Remember when I first reviewed Inception and I thought, "Well, that was nifty, but I don't see why everyone is freaking out over it." Well, I still kind of think that. In fact you could say that my reaction to the movie was pretty similar to this comic )
I don't know who did that; wish I could give credit. It's so true, though. My thoughts exactly.

As I also said back then, what really appealed to me about Inception wasn't that it was "mindblowing" or anything; it wasn't. What I liked was the characters, and the fact that there was really no bad guy. (Aside from the mostly faceless Cobol baddies that chase Cobb. But I mean, do we really even care about them?)

I've read some complaints that the characters weren't really fleshed out, that they were kind of left open in favor of the big huge fight scenes and effects. Maybe, maybe not. It's true that the script leaves some serious gaps that the actors had to fill in just by being sympathetic or funny. I do agree with some of the criticism leveled at the movie; I think it's fair. And I see the actors struggling (and succeeding) to breathe life and fun and motivation into their characters, often with intriguing success. That's why I'm babbling about Arthur and Eames today. To me, they were the most fun.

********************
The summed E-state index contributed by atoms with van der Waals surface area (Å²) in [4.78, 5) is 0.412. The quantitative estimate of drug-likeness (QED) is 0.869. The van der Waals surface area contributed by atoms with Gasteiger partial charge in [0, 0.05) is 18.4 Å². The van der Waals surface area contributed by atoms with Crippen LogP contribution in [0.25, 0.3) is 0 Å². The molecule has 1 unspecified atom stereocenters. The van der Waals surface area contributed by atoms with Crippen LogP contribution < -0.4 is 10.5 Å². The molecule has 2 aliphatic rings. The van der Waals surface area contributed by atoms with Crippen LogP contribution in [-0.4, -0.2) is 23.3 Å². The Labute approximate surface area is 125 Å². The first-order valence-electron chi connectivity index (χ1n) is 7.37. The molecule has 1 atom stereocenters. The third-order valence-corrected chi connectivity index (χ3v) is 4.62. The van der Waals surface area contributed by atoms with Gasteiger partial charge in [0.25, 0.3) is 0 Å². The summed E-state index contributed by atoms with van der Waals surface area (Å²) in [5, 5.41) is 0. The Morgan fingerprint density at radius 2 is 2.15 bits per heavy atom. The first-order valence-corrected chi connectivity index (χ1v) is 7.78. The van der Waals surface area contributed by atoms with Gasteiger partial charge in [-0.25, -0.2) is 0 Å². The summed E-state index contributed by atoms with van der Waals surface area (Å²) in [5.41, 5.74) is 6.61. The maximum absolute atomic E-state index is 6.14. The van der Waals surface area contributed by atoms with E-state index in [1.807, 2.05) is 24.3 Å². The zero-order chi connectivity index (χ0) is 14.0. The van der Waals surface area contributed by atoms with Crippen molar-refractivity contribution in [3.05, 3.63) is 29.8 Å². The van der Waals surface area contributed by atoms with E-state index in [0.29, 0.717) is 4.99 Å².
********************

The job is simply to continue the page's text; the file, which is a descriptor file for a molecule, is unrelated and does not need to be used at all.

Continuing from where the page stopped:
However, the fandom, that's a whole 'nother story for me. I find it massively entertaining, amusing, hilarious, fun, and hot. It was Joseph Gordon-Levitt and and Tom Hardy that really made me prick my ears up during the film, and it was the two of them that the fandom predictably ran off with. It's easy to see why, and no, it's not because they're hot. Although I guess that does help. ;D ( Bicycle!Arthur, (everyone gets a ride,) the movie's Little Black Dress, (looks good on everyone,) the Launcher Of A Thousand Ships. And burningly hot Eames who plays it Ambiguously Gay or straight gay. Okay, so yeah, hotness matters. Sorry.)